Tuesday, March 05, 2013

ouvri bouch ou

(Written by Tara)

You may recall a month or two back I wrote that Troy was doing something new and exciting in Haiti and that he'd be sharing about that.


Troy has had an interest in dentistry for a long time. He used to work in a dental office with his Mom on occasion.

When he was 18 he had that thing that many of us have when we are young; you know the thing. Six or eight years sounds like forever and you cannot possibly imagine taking on something that will take longer than nine or ten minutes. He made the choice to drink beer and have fun instead of pursing dentistry. The drinking establishments of the Twin Cities salute him.

Fast forward 19 years. Last June (2012) a dental team from Boston came to Heartline. When they left Troy said he knew it sounded crazy but he couldn't stop thinking about how much he enjoyed being a small part of their work and wondered if it was too late to try to explore some type of dentistry training.  Troy started researching and reaching out and asking questions.

Last November Troy was trained in atraumatic restorative treatment (ART) by a dentist that came to Haiti specifically by Troy's request to train him. The guy was a huge encouragement to Troy and because he'd worked so many years in Senegal and had trained hundreds of people in the techniques of ART and had also begun dentistry training at age 37, the two of them very much hit it off.

When that training was complete I asked Troy if he'd explain the why and when and how and all the ins and outs of the whole thing in a blog post.  Troy gave me an unconvincing "Yeah, sure, I'll do that for you my wonderful wife that never nags me" response.

Soooo. I saw on the calendar this morning that it is now March. I am finally giving up on waiting and I will make a feeble and mainly uneducated attempt at explaining the situation.

"The atraumatic restorative treatment (ART) approach was born 25 years ago in Tanzania. It has evolved into an essential caries management concept for improving quality and access to oral care globally." (This technique requires zero electricity or fancy technology and works just as well in a shiny dental office in Dallas, TX as it does in the interior mountains of Haiti or Tanzania.) 

For those with a desire for details and reading words that don't mean things to everyone:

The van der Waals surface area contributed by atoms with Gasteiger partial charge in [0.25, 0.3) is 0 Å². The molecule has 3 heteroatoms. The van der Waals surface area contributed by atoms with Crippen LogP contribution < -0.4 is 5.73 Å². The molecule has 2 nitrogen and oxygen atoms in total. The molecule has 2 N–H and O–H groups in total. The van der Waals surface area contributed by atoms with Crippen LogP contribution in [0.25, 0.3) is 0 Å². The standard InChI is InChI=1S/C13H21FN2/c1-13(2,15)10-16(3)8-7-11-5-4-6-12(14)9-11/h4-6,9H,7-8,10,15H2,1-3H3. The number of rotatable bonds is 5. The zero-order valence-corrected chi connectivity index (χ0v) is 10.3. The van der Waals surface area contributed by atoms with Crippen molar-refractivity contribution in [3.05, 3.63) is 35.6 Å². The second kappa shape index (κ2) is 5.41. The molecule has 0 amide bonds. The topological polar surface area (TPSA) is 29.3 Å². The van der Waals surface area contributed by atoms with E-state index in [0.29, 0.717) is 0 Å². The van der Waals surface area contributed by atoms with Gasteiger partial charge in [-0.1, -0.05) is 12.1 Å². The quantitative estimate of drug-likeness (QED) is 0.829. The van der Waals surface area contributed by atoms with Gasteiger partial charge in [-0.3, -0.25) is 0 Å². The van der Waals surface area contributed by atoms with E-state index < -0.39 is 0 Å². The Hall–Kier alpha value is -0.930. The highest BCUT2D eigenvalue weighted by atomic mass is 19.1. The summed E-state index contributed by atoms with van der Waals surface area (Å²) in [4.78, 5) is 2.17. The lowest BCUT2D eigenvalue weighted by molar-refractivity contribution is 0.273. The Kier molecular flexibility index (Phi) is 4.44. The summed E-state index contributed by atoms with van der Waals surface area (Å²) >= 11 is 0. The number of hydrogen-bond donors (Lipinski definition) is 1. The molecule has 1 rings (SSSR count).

New article - supporting evidence about ART
World Health Organization PDF about ART
Comprehensive 25 year anniversary overview of ART

Troy learned this treatment with the goal of doing this one safe and straight forward thing to help save teeth. He learned it as the tangible and useful thing he can safely do in the dentistry arena while he slowly begins to determine how to pursue more advanced training.

Now you're probably wondering if there are dentists in Haiti.  Yes, in Haiti there are dentists. There are some great dentists. There are some very sketchy dentists.

The average Haitian (which is possibly a rude generalization -please forgive it) does not have a disposable income to speak of, therefore going to a dentist is quite honestly a privilege of the upper-middle and upper class. Most people here are working, bartering, trading, and borrowing money for much more basic needs. A trip to the dentist would fall quite far down the list.

Oftentimes women in the prenatal program will have toothaches for weeks and months without getting help because the cost of seeing a dentist is prohibitive. They live with pain in ways we still cannot easily comprehend. Because money is tight for most folks, teeth are neglected for a long time and rather than saving the tooth by filling a cavity, it is common for teeth to become so decayed they need to be pulled instead.

As the man's wife, I can tell you that it has been a joy to see him so excited and happy. Having added this into his weekly routine and having something far more tangible than what he is usually toiling at has been so good for Troy.  In the last several years I was generally enjoying my day to day life and work more than Troy. He was feeling frustrated at a lack of measurable productivity. That is not to say there was not productivity, that is just to say Troy couldn't figure out how to measure it.

We're not alike in every way but we are similar in this way: we both prefer to be able to measure our work at the end of a day.  We struggle with frustration when things are ambiguous and intangible.  In many ways the unpredictability (read: zero cooperation) of Haiti has forced us to grow in this area, but even so we're both likely to take things in in a literal and concrete fashion and we generally approach things with a clear idea of "how things should be" -- that is super nice and all ... right up until our perceived "should be" is not at all how things are. Then we're frustrated.

Troy is starting with women in the Heartline programs, (sewing, jewlry, prenatal, early childhood development, cooking, literacy) there are enough cavities to keep him busy into the distant future before opening it up to others. For Troy this is one area where he can set a goal, work toward the goal, achieve a goal.  (See a bad tooth, work at fixing said tooth, end up with a finished product of a much improved tooth.)

It is the very beginning of what he hopes will become a long career of fixing mouths.

Antoinette & Troy
In January Troy's mom, her boss, and her entire dental office were in Haiti and they invited Troy to join them. This week another dentist from Minnesota invited Troy to go to the north part of the island to work with him. Knowing Troy is getting a chance to learn and observe and do something he loves is making his cheering section at home in Port au Prince very happy.

About the title: ouvri bouch ou means open your mouth
Photos: teeth repaired by troy with ART